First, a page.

The (Grand)Mother of All Open Houses: 1905 Cedar

Over the weekend, more than 950 people trooped through the open house at 1905 Cedar Street. “I’ve never held anything that big in my entire life,” said Intero real estate broker Dave Blewett of the distinctive property known as the “brick bookend” house at the corner of St. Francis Way.

Unlike most houses on the market these days, Blewett didn’t stage it. No Crate and Barrel/ Benjamin Moore makeover for the White Oaks 3/2 listed at almost $1.4 million. “We thought about it, but we decided we didn’t really need to because a lot of the stuff fit that bygone era,” said Blewett.

Most of the furniture belonging to Mary Vanderford – the owner who died June 11th at the age of 105 – remained in the rooms where she’d lived since 1958, although some pieces were tucked away in the attached 2-car garage or closets.

Ceiling of entry way

The Open House was as unusual as the house itself. Realtor Dave Blewett anticipated nearby residents would want to take a peek at his listing’s more unusual features, like the wood octagonal foyer and the living room with the marble fireplace and carved beam ceiling. So he invited them.

Blewett spent four hours knocking on doors and passing out flyers. “The house has mystique: four chimneys (only one is real, the rest are architectural refinements); the brick book end houses are coveted and people wonder what they look like inside,” said Blewett.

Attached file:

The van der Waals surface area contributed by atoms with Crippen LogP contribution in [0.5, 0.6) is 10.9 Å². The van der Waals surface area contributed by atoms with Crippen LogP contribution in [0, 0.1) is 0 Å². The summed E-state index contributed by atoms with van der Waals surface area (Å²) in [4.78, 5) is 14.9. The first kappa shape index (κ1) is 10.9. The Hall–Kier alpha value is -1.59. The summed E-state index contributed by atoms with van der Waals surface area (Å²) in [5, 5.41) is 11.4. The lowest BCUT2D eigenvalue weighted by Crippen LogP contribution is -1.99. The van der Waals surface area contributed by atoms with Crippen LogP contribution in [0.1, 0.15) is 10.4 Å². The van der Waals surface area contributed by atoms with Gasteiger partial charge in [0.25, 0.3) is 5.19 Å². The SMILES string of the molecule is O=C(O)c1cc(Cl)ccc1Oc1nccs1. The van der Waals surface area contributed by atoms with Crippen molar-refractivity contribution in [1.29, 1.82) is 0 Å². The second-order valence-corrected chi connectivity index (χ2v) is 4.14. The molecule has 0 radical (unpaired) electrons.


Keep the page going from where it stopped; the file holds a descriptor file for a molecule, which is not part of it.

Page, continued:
As a result, the Open House felt more like a party than a real estate event. Blewett, his wife Gwen and lending expert Margorie Berger welcomed neighbors – along with serious prospective buyers – as they entered and encouraged them to explore the house’s nooks and crannies.

Many conversations centered on the house’s folklore, including who’d built it in 1951 and its stately brick sibling across the street on the West end of Cedar.

The retro kitchen

A 50-year resident of White Oaks told the LSS he believed the house had been built by the owner of a local sheet metal company now out of business, by the name of Casareto.

Whoever built it, he succeeded in creating an English Manor style house smack in the heart of White Oaks.

The house has stuff you don’t see these days: a copper awning, lots of wood paneled walls, some gorgeous red and white toille wallpaper in the separate dining room (okay, a separate dining room in White Oaks isn’t all that common either), original pink G.E. stove and dishwasher in the eat-in kitchen and a huge light and bright second floor rec room that had some teen girls begging their mother to buy the place on the spot.

Not much yard to speak of, which also prompted speculation that the owners had sold off land at some point, where one (or two houses) went up.

Also being sold with the house: Mary Vanderford’s grandmother’s light fixture that dates back to the Civil War.

Real estate broker Dave Blewett is hearing offers beginning Tuesday at noon.

Curious? Want to see more? Check out the virtual tour…click here.

(Since lending expert Margorie Berger doesn’t have a website, her email: mb4Ln@sbcglobal.net; what the heck, here’s Dave Blewett’s, too: dave@daveblewett.com)

Note: The photos in this story are the official real estate pics taken for the house; I took some…which you can see at the Laurel Street Spy’s Facebook page by clicking here. (The obnoxious Facebook Like image off to the left? Hint hint)

 

 

Share

Filed Under: Column 1Real Estate

Tags:

About the Author:

RSSComments (0)

Trackback URL

Leave a Reply




If you want a picture to show with your comment, go get a Gravatar.

Weather forecast by WP Wunderground & Denver Snow Plowing